There should be no shock to find out just how vitally important having the correct balance of bacteria in our gut is. The list of conditions that probioitics have shown an effect on is quite a long one. But this study really looks from a different angle.
The link between bacteria in our gut and obesity is not a newly studied one. The links between dysbiosis (unhealthy composition of bacteria in our gut) and obesity seems to strengthen with each study. This particular study goes even further.
Keep in mind that this is a rat study. The researchers performed a Roux-en-Y gastric bypass on one group and looked at what happened to the rats. The list is quite long.
First, there was a definate, strong change in the bacteria of the gut. What this means, we don’t know just yet, but it strongly suggests that there are ties between obesity, bariatric sugery and the bacteria in our gut. Maybe the changes associated with the surgery, which lead to weight loss, led to the bacterial change. But does the bacterial change lead to the weight loss? We don’t have the answer yet, but since it is well established that the metabolic changes that occur after bariatric surgery occur long before weight loss, this may be a logical progression.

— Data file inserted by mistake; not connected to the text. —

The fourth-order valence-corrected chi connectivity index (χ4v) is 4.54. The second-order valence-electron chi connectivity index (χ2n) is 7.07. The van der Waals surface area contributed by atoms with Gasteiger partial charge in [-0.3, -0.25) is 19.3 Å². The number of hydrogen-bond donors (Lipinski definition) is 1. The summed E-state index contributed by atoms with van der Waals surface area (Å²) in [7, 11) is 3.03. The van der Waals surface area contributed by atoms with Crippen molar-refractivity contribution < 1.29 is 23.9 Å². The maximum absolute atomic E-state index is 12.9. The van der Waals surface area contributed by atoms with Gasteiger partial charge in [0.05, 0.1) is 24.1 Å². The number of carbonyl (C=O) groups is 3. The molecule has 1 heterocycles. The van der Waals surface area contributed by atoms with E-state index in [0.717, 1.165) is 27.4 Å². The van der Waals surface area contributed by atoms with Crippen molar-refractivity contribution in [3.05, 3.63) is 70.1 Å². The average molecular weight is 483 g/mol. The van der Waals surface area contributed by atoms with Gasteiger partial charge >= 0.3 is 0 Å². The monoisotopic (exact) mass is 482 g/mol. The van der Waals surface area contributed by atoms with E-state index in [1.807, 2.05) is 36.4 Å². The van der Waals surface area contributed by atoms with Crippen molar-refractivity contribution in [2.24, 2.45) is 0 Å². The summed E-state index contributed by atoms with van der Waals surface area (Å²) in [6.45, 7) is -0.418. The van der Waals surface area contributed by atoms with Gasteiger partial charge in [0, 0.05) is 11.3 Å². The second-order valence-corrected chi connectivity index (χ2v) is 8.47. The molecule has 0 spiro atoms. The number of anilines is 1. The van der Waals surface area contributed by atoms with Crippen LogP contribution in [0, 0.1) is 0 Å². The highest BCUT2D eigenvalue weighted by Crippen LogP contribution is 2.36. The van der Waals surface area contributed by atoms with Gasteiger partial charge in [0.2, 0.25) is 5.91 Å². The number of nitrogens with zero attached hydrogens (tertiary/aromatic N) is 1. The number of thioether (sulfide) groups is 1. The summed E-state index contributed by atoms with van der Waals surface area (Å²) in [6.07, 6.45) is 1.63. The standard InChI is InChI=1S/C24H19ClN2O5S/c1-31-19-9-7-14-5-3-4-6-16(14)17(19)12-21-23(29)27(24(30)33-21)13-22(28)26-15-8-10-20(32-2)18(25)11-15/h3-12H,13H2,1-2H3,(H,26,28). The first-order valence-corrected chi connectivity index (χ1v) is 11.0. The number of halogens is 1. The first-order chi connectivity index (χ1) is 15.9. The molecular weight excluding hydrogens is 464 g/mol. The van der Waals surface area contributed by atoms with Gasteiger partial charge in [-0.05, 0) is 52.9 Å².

It also raises the important question about whether our heavy reliance on both C-sections and antibiotics may not be contributing to the obesity epidemic. Certainly there are other factors, but we can’t ignore the importance of a healthy gut flora.